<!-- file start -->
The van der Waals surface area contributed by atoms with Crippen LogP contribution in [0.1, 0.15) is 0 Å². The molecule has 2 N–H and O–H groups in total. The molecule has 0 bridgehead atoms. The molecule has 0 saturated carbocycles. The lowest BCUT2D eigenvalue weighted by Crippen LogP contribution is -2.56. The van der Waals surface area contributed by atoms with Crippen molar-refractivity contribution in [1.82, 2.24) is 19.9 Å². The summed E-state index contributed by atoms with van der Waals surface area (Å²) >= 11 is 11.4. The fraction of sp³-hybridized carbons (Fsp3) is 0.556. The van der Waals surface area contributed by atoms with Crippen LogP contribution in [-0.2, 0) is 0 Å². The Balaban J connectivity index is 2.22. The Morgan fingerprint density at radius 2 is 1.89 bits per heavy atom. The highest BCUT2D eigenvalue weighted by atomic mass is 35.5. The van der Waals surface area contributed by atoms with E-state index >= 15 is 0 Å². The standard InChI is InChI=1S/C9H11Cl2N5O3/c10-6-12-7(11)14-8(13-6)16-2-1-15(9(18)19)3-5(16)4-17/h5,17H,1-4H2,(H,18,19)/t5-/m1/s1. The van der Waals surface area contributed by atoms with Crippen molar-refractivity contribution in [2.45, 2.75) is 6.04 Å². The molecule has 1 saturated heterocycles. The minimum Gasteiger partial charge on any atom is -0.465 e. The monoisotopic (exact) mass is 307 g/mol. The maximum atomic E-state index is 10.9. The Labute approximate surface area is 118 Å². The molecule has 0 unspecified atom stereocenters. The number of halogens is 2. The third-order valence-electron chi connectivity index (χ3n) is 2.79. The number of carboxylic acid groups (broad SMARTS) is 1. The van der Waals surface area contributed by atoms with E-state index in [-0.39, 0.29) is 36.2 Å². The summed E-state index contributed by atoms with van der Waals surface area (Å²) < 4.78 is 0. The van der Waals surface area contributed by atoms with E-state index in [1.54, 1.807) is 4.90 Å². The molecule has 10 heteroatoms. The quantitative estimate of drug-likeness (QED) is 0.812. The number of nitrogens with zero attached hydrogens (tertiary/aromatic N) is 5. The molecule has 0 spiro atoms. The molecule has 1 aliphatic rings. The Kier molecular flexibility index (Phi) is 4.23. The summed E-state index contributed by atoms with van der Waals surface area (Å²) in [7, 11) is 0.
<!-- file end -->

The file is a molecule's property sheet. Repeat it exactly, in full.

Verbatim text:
The van der Waals surface area contributed by atoms with Crippen LogP contribution in [0.1, 0.15) is 0 Å². The molecule has 2 N–H and O–H groups in total. The molecule has 0 bridgehead atoms. The molecule has 0 saturated carbocycles. The lowest BCUT2D eigenvalue weighted by Crippen LogP contribution is -2.56. The van der Waals surface area contributed by atoms with Crippen molar-refractivity contribution in [1.82, 2.24) is 19.9 Å². The summed E-state index contributed by atoms with van der Waals surface area (Å²) >= 11 is 11.4. The fraction of sp³-hybridized carbons (Fsp3) is 0.556. The van der Waals surface area contributed by atoms with Crippen LogP contribution in [-0.2, 0) is 0 Å². The Balaban J connectivity index is 2.22. The Morgan fingerprint density at radius 2 is 1.89 bits per heavy atom. The highest BCUT2D eigenvalue weighted by atomic mass is 35.5. The van der Waals surface area contributed by atoms with E-state index >= 15 is 0 Å². The standard InChI is InChI=1S/C9H11Cl2N5O3/c10-6-12-7(11)14-8(13-6)16-2-1-15(9(18)19)3-5(16)4-17/h5,17H,1-4H2,(H,18,19)/t5-/m1/s1. The van der Waals surface area contributed by atoms with Crippen molar-refractivity contribution in [2.45, 2.75) is 6.04 Å². The molecule has 1 saturated heterocycles. The minimum Gasteiger partial charge on any atom is -0.465 e. The monoisotopic (exact) mass is 307 g/mol. The maximum atomic E-state index is 10.9. The Labute approximate surface area is 118 Å². The molecule has 0 unspecified atom stereocenters. The number of halogens is 2. The third-order valence-electron chi connectivity index (χ3n) is 2.79. The number of carboxylic acid groups (broad SMARTS) is 1. The van der Waals surface area contributed by atoms with E-state index in [-0.39, 0.29) is 36.2 Å². The summed E-state index contributed by atoms with van der Waals surface area (Å²) < 4.78 is 0. The van der Waals surface area contributed by atoms with E-state index in [1.54, 1.807) is 4.90 Å². The molecule has 10 heteroatoms. The quantitative estimate of drug-likeness (QED) is 0.812. The number of nitrogens with zero attached hydrogens (tertiary/aromatic N) is 5. The molecule has 0 spiro atoms. The molecule has 1 aliphatic rings. The Kier molecular flexibility index (Phi) is 4.23. The summed E-state index contributed by atoms with van der Waals surface area (Å²) in [7, 11) is 0.